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By the time of the American Revolution, tattoos were already common among American sailors. Tattoos were listed in protection papers, an identity certificate issued to prevent
impressment into the British Royal Navy. Because protection papers were proof of American citizenship, Black sailors used them to show that they were freemen.
Prison tattooing is the practice of creating and displaying tattoos in a prison environment. Present-day American and Russian prisoners may convey gang membership, code, or hidden meanings for origin or criminal deeds. Different symbols and elements are either a identification of gangster or the crime one has committed. During the 20th century in the Soviet Union, Russian criminal and prison communities maintained a culture of using tattoos to indicate members’ criminal career and ranking. Specifically among those imprisoned under the Gulag system of the Soviet era, the tattoos served to differentiate a criminal leader or thief in law from a political prisoner. Demonized images of political leaders are tattooed on their body to show their political attitudes.
Buddhist culture is popularly linked with Mandala tattoos — beautiful, ornate tattoos that depict the eternity and cyclical nature of the universe. The Thai name for such tattoos is Sak Yant. In essence, it involves tattooing sacred, geometrical patterns and designs on one’s skin. Different religions have influenced Sak Yant tattoos over the centuries. The patterns inscribed by Brahmin holy men in India greatly influenced Buddhist design in Thailand. Many of the monks in Thailand have these kinds of tattoos.
The Maori people of New Zealand have a rich history of tattoos. Originally thought to have reached the Maori via east Polynesia, tattooing became an integral part of their culture. Because the Maori considered the head to be body’s most sacred part, they focused heavily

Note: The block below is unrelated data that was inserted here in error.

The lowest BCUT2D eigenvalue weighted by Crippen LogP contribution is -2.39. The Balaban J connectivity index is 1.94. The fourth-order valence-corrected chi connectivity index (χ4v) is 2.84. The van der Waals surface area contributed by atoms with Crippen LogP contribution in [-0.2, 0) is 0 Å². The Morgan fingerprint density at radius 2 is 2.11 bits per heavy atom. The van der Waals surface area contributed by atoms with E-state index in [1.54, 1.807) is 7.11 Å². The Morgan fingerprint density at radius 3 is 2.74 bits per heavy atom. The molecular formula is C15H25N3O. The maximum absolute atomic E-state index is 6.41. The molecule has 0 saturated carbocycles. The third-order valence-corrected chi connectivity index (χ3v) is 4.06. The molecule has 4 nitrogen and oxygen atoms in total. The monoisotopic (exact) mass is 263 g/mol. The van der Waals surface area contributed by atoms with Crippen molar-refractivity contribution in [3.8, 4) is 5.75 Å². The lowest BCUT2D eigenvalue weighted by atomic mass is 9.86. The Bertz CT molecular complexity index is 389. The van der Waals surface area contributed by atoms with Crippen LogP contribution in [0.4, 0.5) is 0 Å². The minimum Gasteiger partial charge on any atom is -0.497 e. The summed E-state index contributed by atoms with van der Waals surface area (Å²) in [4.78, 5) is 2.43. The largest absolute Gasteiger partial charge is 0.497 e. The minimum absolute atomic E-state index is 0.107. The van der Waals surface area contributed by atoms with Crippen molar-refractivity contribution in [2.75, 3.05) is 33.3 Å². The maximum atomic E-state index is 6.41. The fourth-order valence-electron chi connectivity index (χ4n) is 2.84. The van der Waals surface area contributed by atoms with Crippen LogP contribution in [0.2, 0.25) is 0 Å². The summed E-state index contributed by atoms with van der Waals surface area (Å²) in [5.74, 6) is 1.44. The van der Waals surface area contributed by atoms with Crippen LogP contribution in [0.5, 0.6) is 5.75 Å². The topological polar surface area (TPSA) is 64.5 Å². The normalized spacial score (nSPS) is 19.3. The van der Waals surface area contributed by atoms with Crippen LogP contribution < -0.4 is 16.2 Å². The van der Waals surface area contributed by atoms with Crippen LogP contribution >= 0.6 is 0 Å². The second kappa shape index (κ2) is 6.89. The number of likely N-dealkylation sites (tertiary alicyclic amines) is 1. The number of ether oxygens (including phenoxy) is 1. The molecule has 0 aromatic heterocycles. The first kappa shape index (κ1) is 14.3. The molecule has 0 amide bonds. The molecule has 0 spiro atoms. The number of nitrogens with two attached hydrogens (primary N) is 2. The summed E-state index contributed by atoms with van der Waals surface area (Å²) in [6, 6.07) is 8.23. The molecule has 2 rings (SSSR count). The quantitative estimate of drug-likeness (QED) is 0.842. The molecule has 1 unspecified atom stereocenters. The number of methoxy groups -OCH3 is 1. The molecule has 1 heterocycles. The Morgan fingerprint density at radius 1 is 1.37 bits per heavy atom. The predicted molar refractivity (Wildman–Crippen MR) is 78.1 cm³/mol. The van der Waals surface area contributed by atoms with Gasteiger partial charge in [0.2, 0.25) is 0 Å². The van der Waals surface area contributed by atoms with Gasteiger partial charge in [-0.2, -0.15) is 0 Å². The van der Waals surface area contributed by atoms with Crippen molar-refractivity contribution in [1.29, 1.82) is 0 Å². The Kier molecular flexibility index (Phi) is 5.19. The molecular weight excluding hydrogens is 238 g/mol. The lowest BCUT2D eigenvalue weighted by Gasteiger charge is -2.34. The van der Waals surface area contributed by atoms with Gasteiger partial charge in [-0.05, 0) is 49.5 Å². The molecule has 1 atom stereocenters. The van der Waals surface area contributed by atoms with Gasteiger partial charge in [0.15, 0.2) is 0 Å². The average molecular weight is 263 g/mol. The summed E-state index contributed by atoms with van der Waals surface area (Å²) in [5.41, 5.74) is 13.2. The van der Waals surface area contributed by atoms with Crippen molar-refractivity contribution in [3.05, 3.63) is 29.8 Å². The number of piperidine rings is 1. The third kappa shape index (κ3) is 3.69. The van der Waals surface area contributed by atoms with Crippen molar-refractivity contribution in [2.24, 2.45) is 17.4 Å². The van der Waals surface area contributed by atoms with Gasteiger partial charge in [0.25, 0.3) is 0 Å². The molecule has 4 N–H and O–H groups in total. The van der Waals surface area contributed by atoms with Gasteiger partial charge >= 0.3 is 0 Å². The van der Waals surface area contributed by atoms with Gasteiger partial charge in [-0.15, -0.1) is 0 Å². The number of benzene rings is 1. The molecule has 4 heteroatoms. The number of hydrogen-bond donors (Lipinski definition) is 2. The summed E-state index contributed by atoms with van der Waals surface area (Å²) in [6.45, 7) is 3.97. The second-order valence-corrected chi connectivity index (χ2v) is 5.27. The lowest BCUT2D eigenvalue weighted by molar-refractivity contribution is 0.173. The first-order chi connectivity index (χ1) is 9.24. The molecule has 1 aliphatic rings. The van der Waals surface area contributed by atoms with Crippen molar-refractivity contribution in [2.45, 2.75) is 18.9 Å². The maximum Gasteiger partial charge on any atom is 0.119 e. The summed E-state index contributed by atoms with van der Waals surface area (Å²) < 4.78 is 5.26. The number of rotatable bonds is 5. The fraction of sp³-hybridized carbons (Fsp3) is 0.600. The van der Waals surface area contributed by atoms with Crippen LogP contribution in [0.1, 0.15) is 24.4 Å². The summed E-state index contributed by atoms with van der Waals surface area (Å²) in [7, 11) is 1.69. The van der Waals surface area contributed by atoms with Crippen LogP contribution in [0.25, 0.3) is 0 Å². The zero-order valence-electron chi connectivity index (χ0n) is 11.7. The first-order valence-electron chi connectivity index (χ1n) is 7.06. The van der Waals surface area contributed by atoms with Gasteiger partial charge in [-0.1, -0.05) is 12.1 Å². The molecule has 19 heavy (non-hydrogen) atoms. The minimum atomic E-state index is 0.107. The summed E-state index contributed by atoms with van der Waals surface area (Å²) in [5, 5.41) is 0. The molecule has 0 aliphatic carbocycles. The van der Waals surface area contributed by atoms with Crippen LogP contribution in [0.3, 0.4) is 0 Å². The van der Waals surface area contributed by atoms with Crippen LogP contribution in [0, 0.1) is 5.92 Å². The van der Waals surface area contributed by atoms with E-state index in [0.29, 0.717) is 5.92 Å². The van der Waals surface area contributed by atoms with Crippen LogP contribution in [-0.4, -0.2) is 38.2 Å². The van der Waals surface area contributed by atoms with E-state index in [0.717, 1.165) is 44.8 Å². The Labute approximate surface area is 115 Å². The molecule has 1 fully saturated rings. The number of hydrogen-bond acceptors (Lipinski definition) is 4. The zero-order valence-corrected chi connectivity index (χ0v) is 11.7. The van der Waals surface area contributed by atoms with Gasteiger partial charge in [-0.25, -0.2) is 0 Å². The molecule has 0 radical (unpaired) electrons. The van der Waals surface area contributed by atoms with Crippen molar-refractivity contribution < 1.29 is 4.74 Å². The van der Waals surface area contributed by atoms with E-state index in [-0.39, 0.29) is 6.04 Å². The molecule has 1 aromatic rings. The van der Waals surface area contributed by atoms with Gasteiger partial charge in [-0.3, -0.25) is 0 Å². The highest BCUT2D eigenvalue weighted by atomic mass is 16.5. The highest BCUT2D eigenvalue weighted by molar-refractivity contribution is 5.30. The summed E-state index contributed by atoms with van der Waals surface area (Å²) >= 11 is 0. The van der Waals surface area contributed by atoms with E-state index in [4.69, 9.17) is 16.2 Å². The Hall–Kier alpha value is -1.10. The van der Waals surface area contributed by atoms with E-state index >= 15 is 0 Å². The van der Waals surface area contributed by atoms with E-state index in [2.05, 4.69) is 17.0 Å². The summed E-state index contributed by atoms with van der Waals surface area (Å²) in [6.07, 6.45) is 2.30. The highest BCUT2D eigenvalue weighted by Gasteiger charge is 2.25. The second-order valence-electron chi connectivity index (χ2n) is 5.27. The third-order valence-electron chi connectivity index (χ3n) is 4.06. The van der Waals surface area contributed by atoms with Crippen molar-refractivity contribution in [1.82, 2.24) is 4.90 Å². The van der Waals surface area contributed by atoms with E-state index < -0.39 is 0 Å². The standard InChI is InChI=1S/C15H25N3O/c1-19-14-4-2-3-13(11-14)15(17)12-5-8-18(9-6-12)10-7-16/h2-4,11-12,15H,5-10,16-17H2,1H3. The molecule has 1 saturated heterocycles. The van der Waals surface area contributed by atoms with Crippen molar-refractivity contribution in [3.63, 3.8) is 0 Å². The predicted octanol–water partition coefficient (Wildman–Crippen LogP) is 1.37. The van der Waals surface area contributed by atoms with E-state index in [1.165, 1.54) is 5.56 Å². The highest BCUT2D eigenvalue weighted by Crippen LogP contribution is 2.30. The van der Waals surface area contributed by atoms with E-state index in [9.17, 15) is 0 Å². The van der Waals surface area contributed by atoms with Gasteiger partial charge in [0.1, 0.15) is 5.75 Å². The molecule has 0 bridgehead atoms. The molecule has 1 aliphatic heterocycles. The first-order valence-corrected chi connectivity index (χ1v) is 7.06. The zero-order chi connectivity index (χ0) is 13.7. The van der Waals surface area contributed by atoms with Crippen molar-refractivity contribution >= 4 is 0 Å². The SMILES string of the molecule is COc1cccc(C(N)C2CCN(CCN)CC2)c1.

on facial tattoos. If a Maori was highly ranked, it was certain that the person would be tattooed. Similarly, anyone without status would likely have no tattoos.
To Taiwan aboriginal people, In the past, this custom was an incredibly important moment in a tribe member’s life. Boys would earn their tattoos by proving their worth to the tribe in hunting and even headhunting. To be accepted as a man they must be tattooed between the ages of five and 15; For women, weaving was and still is a vital skill for the many tribes of Taiwan, and a young woman must prove her skills at the loom in order to earn her tattoo. This skill was deemed so important that a woman without facial tattoos was not allowed to marry.
Tattooing of women and girls in Bosnia and Herzegovina is colloquially called sicanje or bocanje, and it was a widespread custom mostly among Roman Catholic Croats in the central regions. Women in some parts of the country tattooed their hands and other visible parts of the body (such as brow, cheeks, wrist, or below the neck) with Christian symbols and stećak ornaments. The point of tattooing amidst the expanding Ottoman Empire was to show resistance to the resulting spreading of Islam and act as a reminder of the religion Bosnian Catholics were born into.
A large part of Japan’s aversion to tattoos is thanks to the yakuza, or the Japanese mafia. Traditional Japanese tattooing is known as irezumi, hand poked tattoo. In the 1600s, Japanese government enacted a policy that all criminals must be tattooed — an act known as bokkei. This would make it difficult for them to gain acceptance again in society. Even in modern Japan there are “no tattoos allowed” signs at public bathing facilities, saunas, gyms and more.
China’s relationship with tattoos dates back several millennia. Known as ci qing in Mandarin, it has had a complicated history — usually seen as a distasteful degradation of the body. In fact the government had been officially use tattoo as a form of punishment since Zhou dynasty, executed with a knife and ink, this form of punishment would leave a permanent mark of criminal to the guilty person’s face, and this form of punishment lasts until middle Qing dynasty.
Batok, batek, patik, or batik, among other names, are general terms for indigenous tattoos of the Philippines. Tattooing on both sexes was practiced by almost all ethnic groups of the Philippine Islands during the pre-colonial era. Tattoos were symbols of tribal identity and kinship, as well as bravery, beauty, and social or wealth status. Most tattoos for men were for important achievements like success in warfare and headhunting
Various tools, with which the ink is packed into the skin.